Though polygamy was illegal in the area of Mexico where Mormons had settled, Mexican officials, as previously noted, did not enforce such regulations. As church president, Joseph F. Smith later explained how President Woodruff avoided duplicity in authorizing new plural marriages outside the United States. In an 11 April 1911 telegram to Senator Reed Smoot, Smith, who served in the First Presidency longer than any other man, verified that “Prest. Cannon was the first to conceive the idea that the Church could consistently countenance polygamy beyond confines of the republic when there was no law against it, and consequently he authorized the solemnization of plural marriages in Mexico and Canada after manifesto of 1890.”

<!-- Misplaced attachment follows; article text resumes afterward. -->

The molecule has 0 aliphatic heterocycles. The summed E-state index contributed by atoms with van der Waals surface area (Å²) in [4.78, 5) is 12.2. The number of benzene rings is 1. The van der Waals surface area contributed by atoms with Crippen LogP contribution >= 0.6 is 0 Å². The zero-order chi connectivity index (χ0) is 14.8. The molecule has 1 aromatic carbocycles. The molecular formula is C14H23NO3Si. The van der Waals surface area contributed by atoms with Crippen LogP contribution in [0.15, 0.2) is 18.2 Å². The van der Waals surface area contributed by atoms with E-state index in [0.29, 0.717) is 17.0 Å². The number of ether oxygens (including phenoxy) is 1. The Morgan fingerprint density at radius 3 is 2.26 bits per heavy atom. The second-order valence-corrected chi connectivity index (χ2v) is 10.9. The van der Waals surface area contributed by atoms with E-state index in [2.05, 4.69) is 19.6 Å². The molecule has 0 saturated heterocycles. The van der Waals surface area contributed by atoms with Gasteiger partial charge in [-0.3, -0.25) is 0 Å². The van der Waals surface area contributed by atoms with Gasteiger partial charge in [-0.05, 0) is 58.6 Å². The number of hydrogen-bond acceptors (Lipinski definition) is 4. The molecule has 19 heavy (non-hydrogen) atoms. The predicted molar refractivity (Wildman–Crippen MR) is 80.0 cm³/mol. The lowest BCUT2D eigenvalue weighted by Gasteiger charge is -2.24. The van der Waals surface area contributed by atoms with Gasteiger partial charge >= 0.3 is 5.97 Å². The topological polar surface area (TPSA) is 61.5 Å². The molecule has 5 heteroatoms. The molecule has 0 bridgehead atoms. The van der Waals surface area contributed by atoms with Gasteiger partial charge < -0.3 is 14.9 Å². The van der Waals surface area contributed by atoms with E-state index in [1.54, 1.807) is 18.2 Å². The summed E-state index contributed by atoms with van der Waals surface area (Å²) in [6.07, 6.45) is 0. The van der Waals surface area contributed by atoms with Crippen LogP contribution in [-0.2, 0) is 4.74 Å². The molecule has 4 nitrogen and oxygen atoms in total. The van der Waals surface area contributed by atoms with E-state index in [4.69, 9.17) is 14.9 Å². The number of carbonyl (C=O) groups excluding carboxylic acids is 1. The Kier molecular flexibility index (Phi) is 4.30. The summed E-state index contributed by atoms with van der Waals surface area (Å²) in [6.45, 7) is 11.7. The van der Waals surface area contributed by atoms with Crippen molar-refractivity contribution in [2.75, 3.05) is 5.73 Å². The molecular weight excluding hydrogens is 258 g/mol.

In a footnote, the Gospel Topics essay does explain:
Polygamy was illegal in Mexico and, after 1890, in Canada as well, but the governments of those countries did not actively prosecute Mormon polygamists. In the case of Mexico, Mormon authorities worked out a verbal agreement with Mexican officials allowing them to practice plural marriage in their colonies. (B. Carmon Hardy, Solemn Covenant: The Mormon Polygamous Passage [Urbana: University of Illinois Press, 1992], 173–82.)
Those wanting to get married polygamously were sent to Mexico, with direct approval from the First Presidency: